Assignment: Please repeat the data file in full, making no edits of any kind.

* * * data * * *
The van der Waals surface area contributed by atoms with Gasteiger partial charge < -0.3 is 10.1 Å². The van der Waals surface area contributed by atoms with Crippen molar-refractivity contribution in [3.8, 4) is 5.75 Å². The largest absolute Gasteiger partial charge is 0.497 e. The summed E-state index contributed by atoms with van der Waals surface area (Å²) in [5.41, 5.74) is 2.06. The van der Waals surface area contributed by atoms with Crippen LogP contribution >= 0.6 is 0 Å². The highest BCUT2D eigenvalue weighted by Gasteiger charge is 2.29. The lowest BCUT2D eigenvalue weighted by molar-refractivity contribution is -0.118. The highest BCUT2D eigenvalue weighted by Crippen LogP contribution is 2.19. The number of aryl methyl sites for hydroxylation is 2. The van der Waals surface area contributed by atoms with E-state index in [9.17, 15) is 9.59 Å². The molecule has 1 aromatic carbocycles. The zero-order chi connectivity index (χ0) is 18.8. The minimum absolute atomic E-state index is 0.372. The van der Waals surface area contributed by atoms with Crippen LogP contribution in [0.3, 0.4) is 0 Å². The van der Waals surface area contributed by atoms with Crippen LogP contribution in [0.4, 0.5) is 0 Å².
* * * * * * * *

The van der Waals surface area contributed by atoms with Gasteiger partial charge < -0.3 is 10.1 Å². The van der Waals surface area contributed by atoms with Crippen molar-refractivity contribution in [3.8, 4) is 5.75 Å². The largest absolute Gasteiger partial charge is 0.497 e. The summed E-state index contributed by atoms with van der Waals surface area (Å²) in [5.41, 5.74) is 2.06. The van der Waals surface area contributed by atoms with Crippen LogP contribution >= 0.6 is 0 Å². The highest BCUT2D eigenvalue weighted by Gasteiger charge is 2.29. The lowest BCUT2D eigenvalue weighted by molar-refractivity contribution is -0.118. The highest BCUT2D eigenvalue weighted by Crippen LogP contribution is 2.19. The number of aryl methyl sites for hydroxylation is 2. The van der Waals surface area contributed by atoms with E-state index in [9.17, 15) is 9.59 Å². The molecule has 1 aromatic carbocycles. The zero-order chi connectivity index (χ0) is 18.8. The minimum absolute atomic E-state index is 0.372. The van der Waals surface area contributed by atoms with Crippen LogP contribution in [0.3, 0.4) is 0 Å². The van der Waals surface area contributed by atoms with Crippen LogP contribution in [0.4, 0.5) is 0 Å².